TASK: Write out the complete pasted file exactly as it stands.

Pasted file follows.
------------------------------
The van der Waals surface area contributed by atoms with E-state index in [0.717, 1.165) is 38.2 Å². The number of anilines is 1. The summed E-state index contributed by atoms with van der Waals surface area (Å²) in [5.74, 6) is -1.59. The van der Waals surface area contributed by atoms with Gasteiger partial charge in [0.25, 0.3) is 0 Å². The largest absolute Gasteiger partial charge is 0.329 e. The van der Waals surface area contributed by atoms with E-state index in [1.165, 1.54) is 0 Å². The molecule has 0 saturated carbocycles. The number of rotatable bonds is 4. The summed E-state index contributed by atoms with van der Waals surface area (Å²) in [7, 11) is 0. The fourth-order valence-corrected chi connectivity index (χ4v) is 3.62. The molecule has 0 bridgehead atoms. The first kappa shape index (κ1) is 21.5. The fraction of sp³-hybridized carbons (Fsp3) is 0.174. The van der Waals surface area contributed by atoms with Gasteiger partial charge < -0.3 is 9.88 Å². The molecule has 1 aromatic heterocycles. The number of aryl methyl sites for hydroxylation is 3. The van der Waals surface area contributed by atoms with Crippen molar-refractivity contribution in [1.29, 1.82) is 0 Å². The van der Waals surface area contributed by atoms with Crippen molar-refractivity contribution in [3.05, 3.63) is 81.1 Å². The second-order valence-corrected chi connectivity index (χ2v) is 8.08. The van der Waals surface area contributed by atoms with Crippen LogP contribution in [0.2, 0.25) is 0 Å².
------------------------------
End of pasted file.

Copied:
The van der Waals surface area contributed by atoms with E-state index in [0.717, 1.165) is 38.2 Å². The number of anilines is 1. The summed E-state index contributed by atoms with van der Waals surface area (Å²) in [5.74, 6) is -1.59. The van der Waals surface area contributed by atoms with Gasteiger partial charge in [0.25, 0.3) is 0 Å². The largest absolute Gasteiger partial charge is 0.329 e. The van der Waals surface area contributed by atoms with E-state index in [1.165, 1.54) is 0 Å². The molecule has 0 saturated carbocycles. The number of rotatable bonds is 4. The summed E-state index contributed by atoms with van der Waals surface area (Å²) in [7, 11) is 0. The fourth-order valence-corrected chi connectivity index (χ4v) is 3.62. The molecule has 0 bridgehead atoms. The first kappa shape index (κ1) is 21.5. The fraction of sp³-hybridized carbons (Fsp3) is 0.174. The van der Waals surface area contributed by atoms with Gasteiger partial charge < -0.3 is 9.88 Å². The molecule has 1 aromatic heterocycles. The number of aryl methyl sites for hydroxylation is 3. The van der Waals surface area contributed by atoms with Crippen molar-refractivity contribution in [1.29, 1.82) is 0 Å². The van der Waals surface area contributed by atoms with Crippen molar-refractivity contribution in [3.05, 3.63) is 81.1 Å². The second-order valence-corrected chi connectivity index (χ2v) is 8.08. The van der Waals surface area contributed by atoms with Crippen LogP contribution in [0.2, 0.25) is 0 Å².